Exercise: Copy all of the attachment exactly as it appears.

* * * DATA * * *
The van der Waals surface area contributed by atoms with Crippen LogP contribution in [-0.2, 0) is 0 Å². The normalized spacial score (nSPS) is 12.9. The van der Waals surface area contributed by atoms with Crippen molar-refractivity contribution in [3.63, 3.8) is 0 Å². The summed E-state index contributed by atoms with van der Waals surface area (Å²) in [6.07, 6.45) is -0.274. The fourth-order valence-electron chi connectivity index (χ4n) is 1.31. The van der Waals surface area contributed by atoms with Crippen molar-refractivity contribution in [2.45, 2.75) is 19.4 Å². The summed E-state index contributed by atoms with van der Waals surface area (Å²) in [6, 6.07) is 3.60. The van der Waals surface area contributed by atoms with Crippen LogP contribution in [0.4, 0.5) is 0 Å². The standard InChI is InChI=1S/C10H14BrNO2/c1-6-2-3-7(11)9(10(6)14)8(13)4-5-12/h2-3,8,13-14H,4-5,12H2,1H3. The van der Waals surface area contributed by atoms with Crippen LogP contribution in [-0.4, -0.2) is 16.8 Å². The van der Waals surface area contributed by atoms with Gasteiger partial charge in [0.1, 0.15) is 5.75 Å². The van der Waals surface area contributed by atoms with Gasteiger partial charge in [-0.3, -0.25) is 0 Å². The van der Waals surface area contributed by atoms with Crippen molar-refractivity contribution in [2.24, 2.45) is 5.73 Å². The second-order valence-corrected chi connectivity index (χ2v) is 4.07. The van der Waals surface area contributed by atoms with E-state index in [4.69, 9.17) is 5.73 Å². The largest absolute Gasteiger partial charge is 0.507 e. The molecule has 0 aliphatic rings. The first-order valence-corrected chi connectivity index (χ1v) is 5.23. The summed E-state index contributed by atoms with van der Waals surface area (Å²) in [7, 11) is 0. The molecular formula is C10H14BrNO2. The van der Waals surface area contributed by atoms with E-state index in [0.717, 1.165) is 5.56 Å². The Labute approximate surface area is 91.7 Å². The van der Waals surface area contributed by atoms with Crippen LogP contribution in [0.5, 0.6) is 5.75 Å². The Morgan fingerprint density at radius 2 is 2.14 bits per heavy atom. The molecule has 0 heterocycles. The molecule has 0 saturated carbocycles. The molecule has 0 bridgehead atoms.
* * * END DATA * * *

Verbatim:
The van der Waals surface area contributed by atoms with Crippen LogP contribution in [-0.2, 0) is 0 Å². The normalized spacial score (nSPS) is 12.9. The van der Waals surface area contributed by atoms with Crippen molar-refractivity contribution in [3.63, 3.8) is 0 Å². The summed E-state index contributed by atoms with van der Waals surface area (Å²) in [6.07, 6.45) is -0.274. The fourth-order valence-electron chi connectivity index (χ4n) is 1.31. The van der Waals surface area contributed by atoms with Crippen molar-refractivity contribution in [2.45, 2.75) is 19.4 Å². The summed E-state index contributed by atoms with van der Waals surface area (Å²) in [6, 6.07) is 3.60. The van der Waals surface area contributed by atoms with Crippen LogP contribution in [0.4, 0.5) is 0 Å². The standard InChI is InChI=1S/C10H14BrNO2/c1-6-2-3-7(11)9(10(6)14)8(13)4-5-12/h2-3,8,13-14H,4-5,12H2,1H3. The van der Waals surface area contributed by atoms with Crippen LogP contribution in [-0.4, -0.2) is 16.8 Å². The van der Waals surface area contributed by atoms with Gasteiger partial charge in [0.1, 0.15) is 5.75 Å². The van der Waals surface area contributed by atoms with Gasteiger partial charge in [-0.3, -0.25) is 0 Å². The van der Waals surface area contributed by atoms with Crippen molar-refractivity contribution in [2.24, 2.45) is 5.73 Å². The second-order valence-corrected chi connectivity index (χ2v) is 4.07. The van der Waals surface area contributed by atoms with E-state index in [4.69, 9.17) is 5.73 Å². The largest absolute Gasteiger partial charge is 0.507 e. The molecule has 0 aliphatic rings. The first-order valence-corrected chi connectivity index (χ1v) is 5.23. The summed E-state index contributed by atoms with van der Waals surface area (Å²) in [7, 11) is 0. The molecular formula is C10H14BrNO2. The van der Waals surface area contributed by atoms with E-state index in [0.717, 1.165) is 5.56 Å². The Labute approximate surface area is 91.7 Å². The van der Waals surface area contributed by atoms with Crippen LogP contribution in [0.5, 0.6) is 5.75 Å². The Morgan fingerprint density at radius 2 is 2.14 bits per heavy atom. The molecule has 0 heterocycles. The molecule has 0 saturated carbocycles. The molecule has 0 bridgehead atoms.